St. John’s LL.M. Programs Stand Out With Language Support From Day One
Rui “Barry” Zhang smiles broadly as he explains one of the big differences between his legal education at China Youth University of Political Studies (CYU) in his native Beijing and the education he’s receiving as a graduate student in St. John’s Master of Laws (LL.M.) program. “In China, it’s like they give you a map and tell you to go find the treasure,” he says. “Here, they give you the treasure and you draw the map.”
It’s a treasure hunt that couldn’t be undertaken, Zhang adds, without the practical skills that he and his LL.M. classmates gain through the Law School’s exceptional language support—or Legal English—programs.
These offerings are specially designed to meet the needs of students in St. John’s Transnational Legal Practice (TLP) and U.S. Legal Studies (USLS) LL.M. programs, who earned (or are earning) their first law degree outside the United States. TLP students typically plan to practice transnational, cross-border, or international law in their home countries, and want to bring a strong knowledge of U.S. law to that practice. Students in the USLS program usually intend to take the New York State Bar Exam, and to spend most of their careers practicing U.S. law in the United States, often in New York.
“St. John’s Law provides unrivaled language support for our international LL.M. students,” says Assistant Dean for Graduate Studies Sarah Jean Kelly, who directs the LL.M. programs. “The one- or two-semester American Law: Discourse and Analysis (ALDA) program provides a pathway for our LL.M. students who require extra English language development before starting their formal LL.M. studies. Our spring and summer language support program, English for American Law School (EALS), and our Bar Exam Language and Strategy (BELS) program are designed and taught by law professors with specific experience teaching English to non-native speakers.”
Having a faculty composed of attorneys with extensive training and experience teaching English as a Second Language is “a key differentiator in our field,” says Director of Legal English Programs and Adjunct Professor of Law Stephen Horowitz. He designed the ALDA curriculum in 2014 and then worked with Director of Academic Advising and Adjunct Professor of Law Kathryn Piper to create the EALS and BELS curriculums.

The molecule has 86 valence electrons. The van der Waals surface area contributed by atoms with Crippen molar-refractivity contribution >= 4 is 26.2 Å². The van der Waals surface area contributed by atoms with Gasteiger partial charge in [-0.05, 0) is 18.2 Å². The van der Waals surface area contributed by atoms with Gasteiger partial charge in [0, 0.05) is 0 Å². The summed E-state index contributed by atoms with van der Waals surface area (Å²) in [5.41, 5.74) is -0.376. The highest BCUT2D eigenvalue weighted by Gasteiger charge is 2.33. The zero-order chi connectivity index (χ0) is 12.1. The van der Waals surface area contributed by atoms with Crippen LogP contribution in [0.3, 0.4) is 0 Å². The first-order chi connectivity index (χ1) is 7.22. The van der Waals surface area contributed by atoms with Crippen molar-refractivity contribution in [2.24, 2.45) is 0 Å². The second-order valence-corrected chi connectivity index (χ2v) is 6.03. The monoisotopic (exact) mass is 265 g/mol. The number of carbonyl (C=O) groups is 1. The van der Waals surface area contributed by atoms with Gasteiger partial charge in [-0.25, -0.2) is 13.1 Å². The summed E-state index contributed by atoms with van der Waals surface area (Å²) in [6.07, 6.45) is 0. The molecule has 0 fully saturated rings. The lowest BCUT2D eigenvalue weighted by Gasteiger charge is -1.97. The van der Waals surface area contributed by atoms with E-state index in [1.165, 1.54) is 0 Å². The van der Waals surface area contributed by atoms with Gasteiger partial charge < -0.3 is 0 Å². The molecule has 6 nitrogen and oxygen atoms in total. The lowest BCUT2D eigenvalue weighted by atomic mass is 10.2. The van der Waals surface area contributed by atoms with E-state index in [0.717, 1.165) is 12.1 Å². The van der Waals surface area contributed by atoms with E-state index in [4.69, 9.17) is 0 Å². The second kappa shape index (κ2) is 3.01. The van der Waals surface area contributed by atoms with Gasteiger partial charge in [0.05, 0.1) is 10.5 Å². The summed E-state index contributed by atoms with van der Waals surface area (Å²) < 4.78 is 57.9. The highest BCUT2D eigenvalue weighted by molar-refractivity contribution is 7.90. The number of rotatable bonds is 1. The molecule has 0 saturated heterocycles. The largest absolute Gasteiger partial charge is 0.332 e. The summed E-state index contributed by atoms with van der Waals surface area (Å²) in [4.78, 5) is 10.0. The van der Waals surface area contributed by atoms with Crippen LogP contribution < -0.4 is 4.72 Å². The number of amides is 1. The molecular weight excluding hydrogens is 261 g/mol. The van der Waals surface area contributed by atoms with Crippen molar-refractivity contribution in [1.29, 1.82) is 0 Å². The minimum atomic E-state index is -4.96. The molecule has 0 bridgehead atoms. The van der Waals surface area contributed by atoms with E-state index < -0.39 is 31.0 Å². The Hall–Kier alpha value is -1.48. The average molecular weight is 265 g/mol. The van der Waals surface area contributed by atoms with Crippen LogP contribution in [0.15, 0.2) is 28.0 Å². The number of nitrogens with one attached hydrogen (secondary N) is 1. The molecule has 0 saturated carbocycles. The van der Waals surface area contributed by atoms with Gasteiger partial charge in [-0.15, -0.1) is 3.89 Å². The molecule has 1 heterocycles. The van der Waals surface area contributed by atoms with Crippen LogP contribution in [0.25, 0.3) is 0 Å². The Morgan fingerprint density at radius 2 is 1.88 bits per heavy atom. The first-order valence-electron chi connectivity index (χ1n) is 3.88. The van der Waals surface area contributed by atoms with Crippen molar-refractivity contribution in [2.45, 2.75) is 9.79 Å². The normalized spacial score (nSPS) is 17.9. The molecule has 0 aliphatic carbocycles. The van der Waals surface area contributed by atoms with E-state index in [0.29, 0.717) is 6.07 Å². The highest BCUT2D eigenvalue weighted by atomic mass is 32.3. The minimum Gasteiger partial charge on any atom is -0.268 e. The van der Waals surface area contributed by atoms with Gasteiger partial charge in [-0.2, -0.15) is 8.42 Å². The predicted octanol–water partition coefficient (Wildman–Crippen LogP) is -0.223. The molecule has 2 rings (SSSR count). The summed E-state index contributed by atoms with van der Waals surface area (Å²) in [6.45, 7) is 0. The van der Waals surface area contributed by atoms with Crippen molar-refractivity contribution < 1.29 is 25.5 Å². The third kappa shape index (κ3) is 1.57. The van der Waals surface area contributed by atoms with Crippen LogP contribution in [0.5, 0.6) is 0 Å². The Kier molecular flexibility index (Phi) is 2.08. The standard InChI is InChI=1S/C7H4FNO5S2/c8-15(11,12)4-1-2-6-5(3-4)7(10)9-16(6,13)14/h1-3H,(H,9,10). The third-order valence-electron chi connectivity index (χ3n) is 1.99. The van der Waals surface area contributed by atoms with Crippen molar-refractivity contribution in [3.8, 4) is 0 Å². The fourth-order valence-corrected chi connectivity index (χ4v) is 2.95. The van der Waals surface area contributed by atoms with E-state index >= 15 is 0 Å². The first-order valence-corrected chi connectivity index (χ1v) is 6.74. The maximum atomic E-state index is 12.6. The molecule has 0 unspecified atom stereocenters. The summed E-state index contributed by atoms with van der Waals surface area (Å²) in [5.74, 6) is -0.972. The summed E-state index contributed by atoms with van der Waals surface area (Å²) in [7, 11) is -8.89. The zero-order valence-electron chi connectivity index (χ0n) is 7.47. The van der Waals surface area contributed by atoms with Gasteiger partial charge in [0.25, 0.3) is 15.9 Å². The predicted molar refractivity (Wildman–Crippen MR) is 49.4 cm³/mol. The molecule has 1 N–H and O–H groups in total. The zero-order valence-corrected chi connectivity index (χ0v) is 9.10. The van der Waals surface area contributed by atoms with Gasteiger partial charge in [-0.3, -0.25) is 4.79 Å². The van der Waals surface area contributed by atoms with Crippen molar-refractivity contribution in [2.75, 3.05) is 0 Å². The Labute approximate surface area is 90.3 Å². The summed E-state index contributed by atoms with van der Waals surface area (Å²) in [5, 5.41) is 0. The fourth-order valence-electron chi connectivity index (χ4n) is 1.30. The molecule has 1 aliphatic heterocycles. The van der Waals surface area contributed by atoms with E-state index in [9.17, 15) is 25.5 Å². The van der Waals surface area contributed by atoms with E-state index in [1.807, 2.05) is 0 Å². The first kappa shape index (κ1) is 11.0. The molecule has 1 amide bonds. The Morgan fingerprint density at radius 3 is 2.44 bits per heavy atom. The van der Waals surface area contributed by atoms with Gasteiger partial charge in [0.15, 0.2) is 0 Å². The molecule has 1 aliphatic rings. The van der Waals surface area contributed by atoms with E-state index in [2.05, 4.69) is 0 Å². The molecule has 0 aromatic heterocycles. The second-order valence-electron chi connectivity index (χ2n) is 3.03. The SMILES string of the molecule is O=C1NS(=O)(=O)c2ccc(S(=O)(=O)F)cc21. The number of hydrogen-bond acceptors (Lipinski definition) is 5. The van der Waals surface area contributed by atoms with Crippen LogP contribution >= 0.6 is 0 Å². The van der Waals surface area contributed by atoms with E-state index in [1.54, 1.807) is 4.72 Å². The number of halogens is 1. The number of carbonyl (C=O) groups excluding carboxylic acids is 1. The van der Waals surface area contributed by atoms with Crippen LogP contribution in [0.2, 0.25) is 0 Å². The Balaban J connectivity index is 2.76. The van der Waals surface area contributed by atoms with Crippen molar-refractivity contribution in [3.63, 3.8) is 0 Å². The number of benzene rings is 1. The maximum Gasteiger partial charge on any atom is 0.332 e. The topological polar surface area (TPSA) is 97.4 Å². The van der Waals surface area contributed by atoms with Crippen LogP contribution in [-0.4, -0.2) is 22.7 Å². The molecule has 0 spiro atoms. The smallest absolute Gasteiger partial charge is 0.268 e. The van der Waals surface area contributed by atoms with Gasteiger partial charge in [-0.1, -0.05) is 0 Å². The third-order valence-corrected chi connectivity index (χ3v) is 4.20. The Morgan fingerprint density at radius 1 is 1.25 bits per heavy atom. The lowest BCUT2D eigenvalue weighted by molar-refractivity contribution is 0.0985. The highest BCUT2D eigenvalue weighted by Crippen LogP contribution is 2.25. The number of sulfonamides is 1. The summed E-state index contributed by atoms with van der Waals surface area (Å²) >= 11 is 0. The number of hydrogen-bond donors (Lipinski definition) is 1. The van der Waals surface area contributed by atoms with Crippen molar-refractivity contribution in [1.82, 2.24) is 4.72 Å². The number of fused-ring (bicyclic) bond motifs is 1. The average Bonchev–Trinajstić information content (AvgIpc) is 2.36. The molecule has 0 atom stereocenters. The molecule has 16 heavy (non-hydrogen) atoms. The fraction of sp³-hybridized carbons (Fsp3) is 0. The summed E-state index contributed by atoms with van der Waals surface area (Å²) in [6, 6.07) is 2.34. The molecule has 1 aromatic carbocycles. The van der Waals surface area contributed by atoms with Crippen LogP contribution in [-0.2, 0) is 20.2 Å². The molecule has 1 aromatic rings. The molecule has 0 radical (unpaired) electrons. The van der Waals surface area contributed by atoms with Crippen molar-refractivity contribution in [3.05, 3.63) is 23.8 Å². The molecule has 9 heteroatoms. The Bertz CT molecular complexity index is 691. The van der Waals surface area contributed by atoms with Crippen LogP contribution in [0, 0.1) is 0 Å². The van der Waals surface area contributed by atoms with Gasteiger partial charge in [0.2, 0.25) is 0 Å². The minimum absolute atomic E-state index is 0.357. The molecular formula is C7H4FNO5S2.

“Our approach to Legal English isn’t just about teaching and learning words in isolation,” Professor Piper emphasizes. “It’s vital that our LL.M. students learn to order their thoughts and to present information cogently for American courts and for U.S. transactional work. We teach them how to do that by assimilation and practice.”
That practice begins well before the LL.M. students arrive at St. John’s Law, under the guidance of Director of Graduate Global Engagement and Adjunct Professor of Law Joshua M. Alter '13. “Studying law in the United States is difficult for American students, which makes it all the more challenging for our LL.M. students who are studying a different legal system in a different language,” he says. “The English language preparation we do before their arrival can go a long way to ensuring their success at St. John’s and, later, in their careers.”
Assisted by a team of St. John’s J.D. students called “language ambassadors,” Professor Alter leads the LL.M. students through speaking, listening, reading, and writing exercises and works with them on topics ranging from the foundations of the U.S. legal system to writing a case brief and understanding law-related current events in the United States. “The program helps our students feel more confident when they get to campus,” Professor Alter shares. “The friendships they forge with their classmates and with our language ambassadors also give them a real sense of belonging to our larger St. John’s Law family.”
Those early bonds forged between LL.M. students from different countries and backgrounds continue to strengthen at St. John’s, where they meet weekly in small tutorial groups with top-performing, globally-minded, and well-connected J.D. students who serve as their Teaching Assistants. “The bond between our LL.M. students and their TAs is integral to our program,” Dean Kelly explains. “In this small group setting, the LL.M. students get to review concepts from class, workshop assignments, and ask questions of more experienced students. It’s a mutually rewarding relationship, since the J.D. students learn by teaching and enhance their own education and career development with the global perspective, and global network, that the LL.M. students provide.”
“It’s been interesting to learn with people from different countries, who have different English language skills, different cultures, and different traditions that all cross with the law,” says Vitaliia Yurchak, a USLS student who earned a law degree in her native Ukraine and now lives in Staten Island, NY. She plans to take the New York Bar Exam this summer. A number of her USLS classmates will join her, and will benefit from the academic enhancement offered by the BELS program, with its focus on writing strategies and language support for LLM students specific to Bar Exam essay writing.
As he completes his semester of studies in the TLP program, Barry Zhang, looks forward to becoming the first lawyer in his family when he earns his degree from CYU next month. He’s grateful for the opportunities that St. John’s LL.M. program offers him to “think, talk, and write with facility in English.” China needs people like him, he says. “Now, when I solve a problem, I can change another’s mind because I can see things from different perspectives.”
To learn more about the Legal English and LL.M. programs at St. John’s Law, please visit our website at stjohns.edu/law or contact us at email@example.com. You can also follow the St. John’s Legal English Blog produced by Professors Horowitz and Piper.